The LCG is not an input into the L/D ratio. You design a hull suitable for your LCG. Then changing the deadrise, or convexity, for example, will alter the resistance characteristics of THAT hull compared to its parent unmodified hull. But to suggest that either the parent or the modified hull can be used for the hull form with the LCG in a totally different location, say amidships, simply misses the whole point and just exposes a general lack of understanding of what is hydrodynamics and "hull shape". Since the hull forms for either would be totally different simply because the arrangement requires a totally different hull to work in the first place.

    Since what you are suggesting is like buying a Ferrari and then going off road and not understanding why the wheels fall off, the car gets smashed up and ends up a total right-off and all the same time saying..hey, its a car...it's a car it must be the same! Each car each hull has its range of applicability. Thus you need to compare like for like.

    So if you buy a Ferrari, will it be different from that of say an Aston Martin...of course, but is the difference between either the Ferrari or the Aston the same as either of them against a Land Rover? All are still cars, all have 4 wheels etc etc....

    Understanding the objective, the SOR, helps one to understand the importance of the L/D ratio...and that hull shapes plays a very minor roll. Whether one hull produces more negative pressure than another...so what?...these are absolutes. Only a computer program deals with absolutes, it then becomes a "measure" of difference. But taking a step back and looking at the whole scheme of things, it plays a minor role when comparing one with another for an exact purpose...not an unrelated one.

    I can list endless hull changes/shapes myself from all the boats we have done over the past several decades all of which have an effect in one way or another. But this is more about operational performance, for example is there spray on the wheelhouse windows one shape there is another there is not, but the total resistance per se is not altered. I could list many more...but are classic non-sequiturs.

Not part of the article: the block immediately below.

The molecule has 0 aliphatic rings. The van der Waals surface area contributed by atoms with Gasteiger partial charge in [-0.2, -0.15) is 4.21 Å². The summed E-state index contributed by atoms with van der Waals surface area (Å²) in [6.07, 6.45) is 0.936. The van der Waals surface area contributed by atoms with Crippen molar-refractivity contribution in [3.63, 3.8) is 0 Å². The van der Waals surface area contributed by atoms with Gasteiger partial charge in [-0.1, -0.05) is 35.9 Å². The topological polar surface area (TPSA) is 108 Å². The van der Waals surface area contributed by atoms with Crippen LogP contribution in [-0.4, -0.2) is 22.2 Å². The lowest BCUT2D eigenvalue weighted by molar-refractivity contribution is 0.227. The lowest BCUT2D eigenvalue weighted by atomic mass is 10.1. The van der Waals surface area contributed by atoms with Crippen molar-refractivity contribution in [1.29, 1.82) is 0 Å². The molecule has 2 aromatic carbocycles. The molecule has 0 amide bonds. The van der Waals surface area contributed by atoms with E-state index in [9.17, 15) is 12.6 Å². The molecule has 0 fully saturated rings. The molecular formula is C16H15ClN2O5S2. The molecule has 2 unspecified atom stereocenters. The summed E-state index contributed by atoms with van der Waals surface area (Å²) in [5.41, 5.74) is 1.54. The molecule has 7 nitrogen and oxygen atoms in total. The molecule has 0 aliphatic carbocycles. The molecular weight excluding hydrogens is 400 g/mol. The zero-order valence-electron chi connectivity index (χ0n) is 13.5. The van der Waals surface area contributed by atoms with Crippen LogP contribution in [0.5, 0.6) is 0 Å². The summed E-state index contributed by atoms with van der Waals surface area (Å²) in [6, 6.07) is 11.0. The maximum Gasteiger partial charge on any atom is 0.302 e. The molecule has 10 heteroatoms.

If you design and if you design on a daily basis all these things become obvious. Those that don't, your only frame of reference is computer programs that show absolutes and text that describe the effects that changes have, when comparing one against another, but little else.

    See above.

    But ask yourself this question. When you would like a 3D shape that is to float and move with a forward speed through the water would you select a bow shape that has flat vertical face, like a block of wood, or would you select a bow shape that allows the water to pass either side with relative ease?

    If you select the former, then nothing will move through the water with any appreciable speed at all. Which begs the obvious question, what is the operational profile, the SOR of the boat.....too make a lot of water splash up and scare bystanders on the shore line???. Then the objective has been achieved. But if the later, you would like to move at "some speed" with relative ease you suddenly have an SOR, thus, you're going to have to have a bow shape that allows water to flow past. Once you make the mental leap that the bow, for any hull, requires a shape to allow water to flow past, the rest is....see above.

    Again see above, as the simplicity appears to be going over your head what shape means in terms of an SOR.